Dave deBronkart: To be invited to write an essay for the British Medical Journal is as good as it gets...trying to change the culture of medicine to give patients and providers a different sense of what the culture can be. Also essentially creating a market for my own services and making it work. Last year I finally became able to make a living doing what I do. I have a small office near my home in Nashua (New Hampshire) and have been able to hang up a shingle, and hire an assistant, and surround myself with white boards that help me brainstorm and keep track of things.

As for events…I’d have to look back at my schedule…Aetna, The SAS Institute, six state hospital associations this year. August will be the National Council of State Boards of Nursing. That's all within the industry, because they hold conferences. The challenge is reaching the patient community. So I write. This year I started blogging on So that helps.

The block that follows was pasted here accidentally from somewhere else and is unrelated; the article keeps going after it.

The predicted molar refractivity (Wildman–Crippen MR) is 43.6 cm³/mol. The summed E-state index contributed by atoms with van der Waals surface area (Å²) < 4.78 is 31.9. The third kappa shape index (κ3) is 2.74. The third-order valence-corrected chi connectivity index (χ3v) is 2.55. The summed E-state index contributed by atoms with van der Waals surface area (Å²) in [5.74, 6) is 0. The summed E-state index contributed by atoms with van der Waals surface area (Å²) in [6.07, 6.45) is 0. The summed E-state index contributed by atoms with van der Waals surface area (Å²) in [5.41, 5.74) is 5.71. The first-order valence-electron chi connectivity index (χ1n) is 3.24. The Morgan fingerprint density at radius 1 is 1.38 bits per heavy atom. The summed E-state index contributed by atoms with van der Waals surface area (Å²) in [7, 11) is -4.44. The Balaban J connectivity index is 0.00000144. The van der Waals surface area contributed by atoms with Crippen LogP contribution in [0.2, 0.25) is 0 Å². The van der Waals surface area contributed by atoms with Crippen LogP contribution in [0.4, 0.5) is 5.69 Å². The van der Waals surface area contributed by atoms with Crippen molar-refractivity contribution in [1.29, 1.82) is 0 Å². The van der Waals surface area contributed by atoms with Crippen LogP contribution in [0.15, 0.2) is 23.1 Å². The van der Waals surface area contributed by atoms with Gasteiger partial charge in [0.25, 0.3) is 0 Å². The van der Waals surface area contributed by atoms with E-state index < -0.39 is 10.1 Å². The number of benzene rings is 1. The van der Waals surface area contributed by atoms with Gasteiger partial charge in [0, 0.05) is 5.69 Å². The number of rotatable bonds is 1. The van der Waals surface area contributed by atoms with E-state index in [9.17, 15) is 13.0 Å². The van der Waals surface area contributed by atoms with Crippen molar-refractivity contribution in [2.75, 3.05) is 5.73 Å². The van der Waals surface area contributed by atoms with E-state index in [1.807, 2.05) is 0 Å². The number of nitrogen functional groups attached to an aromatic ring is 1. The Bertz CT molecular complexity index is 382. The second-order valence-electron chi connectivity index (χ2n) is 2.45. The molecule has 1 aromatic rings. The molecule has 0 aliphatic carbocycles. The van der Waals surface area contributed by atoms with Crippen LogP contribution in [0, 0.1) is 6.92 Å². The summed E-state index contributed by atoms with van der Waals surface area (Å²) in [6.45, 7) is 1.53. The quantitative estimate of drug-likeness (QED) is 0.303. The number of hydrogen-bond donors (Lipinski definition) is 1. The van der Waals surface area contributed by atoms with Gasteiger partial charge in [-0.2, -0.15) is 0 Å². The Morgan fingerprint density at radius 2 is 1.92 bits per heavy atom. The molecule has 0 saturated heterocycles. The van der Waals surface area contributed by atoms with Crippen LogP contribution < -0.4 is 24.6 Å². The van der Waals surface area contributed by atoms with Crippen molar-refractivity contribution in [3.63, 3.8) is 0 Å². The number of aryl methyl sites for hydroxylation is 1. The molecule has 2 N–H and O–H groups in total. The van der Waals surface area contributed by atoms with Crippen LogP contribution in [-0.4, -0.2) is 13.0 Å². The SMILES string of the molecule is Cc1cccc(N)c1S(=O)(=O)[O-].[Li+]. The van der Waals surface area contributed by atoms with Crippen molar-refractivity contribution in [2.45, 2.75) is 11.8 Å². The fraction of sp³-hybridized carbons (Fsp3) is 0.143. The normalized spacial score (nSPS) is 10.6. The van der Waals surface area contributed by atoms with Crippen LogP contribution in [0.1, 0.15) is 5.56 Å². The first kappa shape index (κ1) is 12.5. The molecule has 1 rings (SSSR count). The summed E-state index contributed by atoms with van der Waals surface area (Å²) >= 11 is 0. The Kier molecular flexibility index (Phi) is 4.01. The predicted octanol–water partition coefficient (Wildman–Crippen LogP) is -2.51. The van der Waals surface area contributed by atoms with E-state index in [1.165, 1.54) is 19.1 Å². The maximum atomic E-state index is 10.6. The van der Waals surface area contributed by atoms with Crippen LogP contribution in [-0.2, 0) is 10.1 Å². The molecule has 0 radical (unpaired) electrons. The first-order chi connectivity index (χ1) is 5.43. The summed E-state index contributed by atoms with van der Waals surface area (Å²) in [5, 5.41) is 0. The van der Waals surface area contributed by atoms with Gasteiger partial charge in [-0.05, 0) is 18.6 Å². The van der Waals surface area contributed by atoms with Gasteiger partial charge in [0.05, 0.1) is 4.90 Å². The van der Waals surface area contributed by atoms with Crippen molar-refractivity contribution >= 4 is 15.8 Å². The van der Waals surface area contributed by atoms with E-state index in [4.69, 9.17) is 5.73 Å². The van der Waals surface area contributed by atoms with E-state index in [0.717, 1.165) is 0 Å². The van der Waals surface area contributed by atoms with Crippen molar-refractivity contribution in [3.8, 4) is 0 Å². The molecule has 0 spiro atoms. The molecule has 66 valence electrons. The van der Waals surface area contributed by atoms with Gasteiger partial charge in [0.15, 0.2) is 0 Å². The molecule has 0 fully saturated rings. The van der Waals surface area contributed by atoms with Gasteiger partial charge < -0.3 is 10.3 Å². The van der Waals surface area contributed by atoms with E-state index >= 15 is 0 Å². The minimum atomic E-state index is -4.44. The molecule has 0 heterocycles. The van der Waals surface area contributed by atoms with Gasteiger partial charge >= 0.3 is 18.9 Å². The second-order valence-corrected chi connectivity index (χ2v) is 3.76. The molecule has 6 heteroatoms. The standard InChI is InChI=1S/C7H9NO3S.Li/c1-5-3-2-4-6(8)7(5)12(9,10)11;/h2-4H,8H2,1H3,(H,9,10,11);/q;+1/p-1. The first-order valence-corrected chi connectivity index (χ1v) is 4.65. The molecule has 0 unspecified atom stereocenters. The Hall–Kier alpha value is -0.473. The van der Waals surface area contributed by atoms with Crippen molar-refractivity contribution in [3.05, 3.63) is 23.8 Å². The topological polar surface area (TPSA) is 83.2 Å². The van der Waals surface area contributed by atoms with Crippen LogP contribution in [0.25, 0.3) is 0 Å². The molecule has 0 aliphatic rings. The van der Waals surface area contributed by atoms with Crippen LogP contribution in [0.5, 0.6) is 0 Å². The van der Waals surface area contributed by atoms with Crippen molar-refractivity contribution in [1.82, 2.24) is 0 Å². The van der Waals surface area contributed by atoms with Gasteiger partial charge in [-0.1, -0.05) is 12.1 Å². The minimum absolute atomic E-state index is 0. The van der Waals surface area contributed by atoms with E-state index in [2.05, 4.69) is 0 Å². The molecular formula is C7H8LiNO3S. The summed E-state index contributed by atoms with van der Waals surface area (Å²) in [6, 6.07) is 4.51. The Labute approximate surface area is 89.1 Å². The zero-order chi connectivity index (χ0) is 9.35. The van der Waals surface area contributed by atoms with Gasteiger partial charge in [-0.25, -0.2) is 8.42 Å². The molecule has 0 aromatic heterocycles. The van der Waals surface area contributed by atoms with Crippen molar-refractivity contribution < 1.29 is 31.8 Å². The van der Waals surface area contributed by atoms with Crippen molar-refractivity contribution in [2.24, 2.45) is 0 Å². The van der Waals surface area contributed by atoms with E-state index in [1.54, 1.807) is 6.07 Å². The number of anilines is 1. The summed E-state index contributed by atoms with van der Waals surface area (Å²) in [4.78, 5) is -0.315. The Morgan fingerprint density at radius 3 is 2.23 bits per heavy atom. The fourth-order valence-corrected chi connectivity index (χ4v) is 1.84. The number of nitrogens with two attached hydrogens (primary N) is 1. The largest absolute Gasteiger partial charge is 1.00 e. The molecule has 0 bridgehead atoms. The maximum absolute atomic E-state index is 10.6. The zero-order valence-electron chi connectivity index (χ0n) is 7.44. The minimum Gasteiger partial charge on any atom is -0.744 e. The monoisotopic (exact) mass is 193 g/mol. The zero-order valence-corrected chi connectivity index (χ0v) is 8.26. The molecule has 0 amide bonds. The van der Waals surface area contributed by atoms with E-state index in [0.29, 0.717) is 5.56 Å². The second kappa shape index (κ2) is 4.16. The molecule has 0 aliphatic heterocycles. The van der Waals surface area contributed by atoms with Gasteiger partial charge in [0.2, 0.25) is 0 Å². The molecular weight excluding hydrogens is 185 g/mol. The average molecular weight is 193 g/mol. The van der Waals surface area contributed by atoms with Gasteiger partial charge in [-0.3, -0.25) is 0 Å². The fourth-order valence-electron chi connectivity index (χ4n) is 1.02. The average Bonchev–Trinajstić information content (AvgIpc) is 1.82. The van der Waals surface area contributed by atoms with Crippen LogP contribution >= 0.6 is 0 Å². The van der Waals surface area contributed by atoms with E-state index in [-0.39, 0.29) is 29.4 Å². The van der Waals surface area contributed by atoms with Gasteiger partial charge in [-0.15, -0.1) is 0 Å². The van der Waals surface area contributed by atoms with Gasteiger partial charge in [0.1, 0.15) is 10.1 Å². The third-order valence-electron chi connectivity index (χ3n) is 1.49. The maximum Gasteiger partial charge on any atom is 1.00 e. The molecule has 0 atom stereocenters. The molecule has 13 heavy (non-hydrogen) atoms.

Pat Mastors: Leah Binder (President & CEO of The Leapfrog Group, a business-led healthcare quality improvement organization), says in a review of your book, “Dave deBronkart has been in that [patient’s] johnny and survived, and I don't think he ever once in his life just did what he was told without comment. He does so with a combination of humor and bluntness, which is why he is so widely respected not only by patient advocates, but by the health care industry". Why do you think you’ve been so successful on the speaking circuit?
Dave deBronkart: Leah said that? (chuckles). I’m aware of different segments and